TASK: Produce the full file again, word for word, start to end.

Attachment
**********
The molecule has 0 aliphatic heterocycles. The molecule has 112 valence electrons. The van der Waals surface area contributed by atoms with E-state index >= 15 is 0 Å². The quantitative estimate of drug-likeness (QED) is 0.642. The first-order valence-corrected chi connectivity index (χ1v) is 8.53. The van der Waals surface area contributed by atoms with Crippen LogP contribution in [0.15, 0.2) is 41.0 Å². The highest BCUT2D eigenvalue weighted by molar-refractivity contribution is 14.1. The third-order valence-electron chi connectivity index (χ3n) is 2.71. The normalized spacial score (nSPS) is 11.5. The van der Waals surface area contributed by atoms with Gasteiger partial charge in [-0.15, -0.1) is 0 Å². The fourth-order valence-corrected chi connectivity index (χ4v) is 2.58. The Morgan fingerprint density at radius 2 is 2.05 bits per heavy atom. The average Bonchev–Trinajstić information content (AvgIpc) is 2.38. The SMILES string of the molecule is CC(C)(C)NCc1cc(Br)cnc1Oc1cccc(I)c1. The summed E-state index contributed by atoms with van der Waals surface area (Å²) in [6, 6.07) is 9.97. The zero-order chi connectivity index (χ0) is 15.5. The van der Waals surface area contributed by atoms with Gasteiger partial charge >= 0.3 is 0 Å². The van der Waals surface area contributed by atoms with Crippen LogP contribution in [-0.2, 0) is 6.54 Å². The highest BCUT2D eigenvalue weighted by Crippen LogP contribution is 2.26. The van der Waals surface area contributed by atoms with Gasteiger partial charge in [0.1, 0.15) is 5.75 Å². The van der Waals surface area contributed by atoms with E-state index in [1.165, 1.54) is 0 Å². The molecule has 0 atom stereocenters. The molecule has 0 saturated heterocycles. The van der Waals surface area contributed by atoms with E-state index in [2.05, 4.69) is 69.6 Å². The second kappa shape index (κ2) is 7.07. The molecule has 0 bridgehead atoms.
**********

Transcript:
The molecule has 0 aliphatic heterocycles. The molecule has 112 valence electrons. The van der Waals surface area contributed by atoms with E-state index >= 15 is 0 Å². The quantitative estimate of drug-likeness (QED) is 0.642. The first-order valence-corrected chi connectivity index (χ1v) is 8.53. The van der Waals surface area contributed by atoms with Crippen LogP contribution in [0.15, 0.2) is 41.0 Å². The highest BCUT2D eigenvalue weighted by molar-refractivity contribution is 14.1. The third-order valence-electron chi connectivity index (χ3n) is 2.71. The normalized spacial score (nSPS) is 11.5. The van der Waals surface area contributed by atoms with Gasteiger partial charge in [-0.15, -0.1) is 0 Å². The fourth-order valence-corrected chi connectivity index (χ4v) is 2.58. The Morgan fingerprint density at radius 2 is 2.05 bits per heavy atom. The average Bonchev–Trinajstić information content (AvgIpc) is 2.38. The SMILES string of the molecule is CC(C)(C)NCc1cc(Br)cnc1Oc1cccc(I)c1. The summed E-state index contributed by atoms with van der Waals surface area (Å²) in [6, 6.07) is 9.97. The zero-order chi connectivity index (χ0) is 15.5. The van der Waals surface area contributed by atoms with Gasteiger partial charge >= 0.3 is 0 Å². The van der Waals surface area contributed by atoms with Crippen LogP contribution in [-0.2, 0) is 6.54 Å². The highest BCUT2D eigenvalue weighted by Crippen LogP contribution is 2.26. The van der Waals surface area contributed by atoms with Gasteiger partial charge in [0.1, 0.15) is 5.75 Å². The van der Waals surface area contributed by atoms with E-state index in [1.165, 1.54) is 0 Å². The molecule has 0 atom stereocenters. The molecule has 0 saturated heterocycles. The van der Waals surface area contributed by atoms with E-state index in [2.05, 4.69) is 69.6 Å². The second kappa shape index (κ2) is 7.07. The molecule has 0 bridgehead atoms.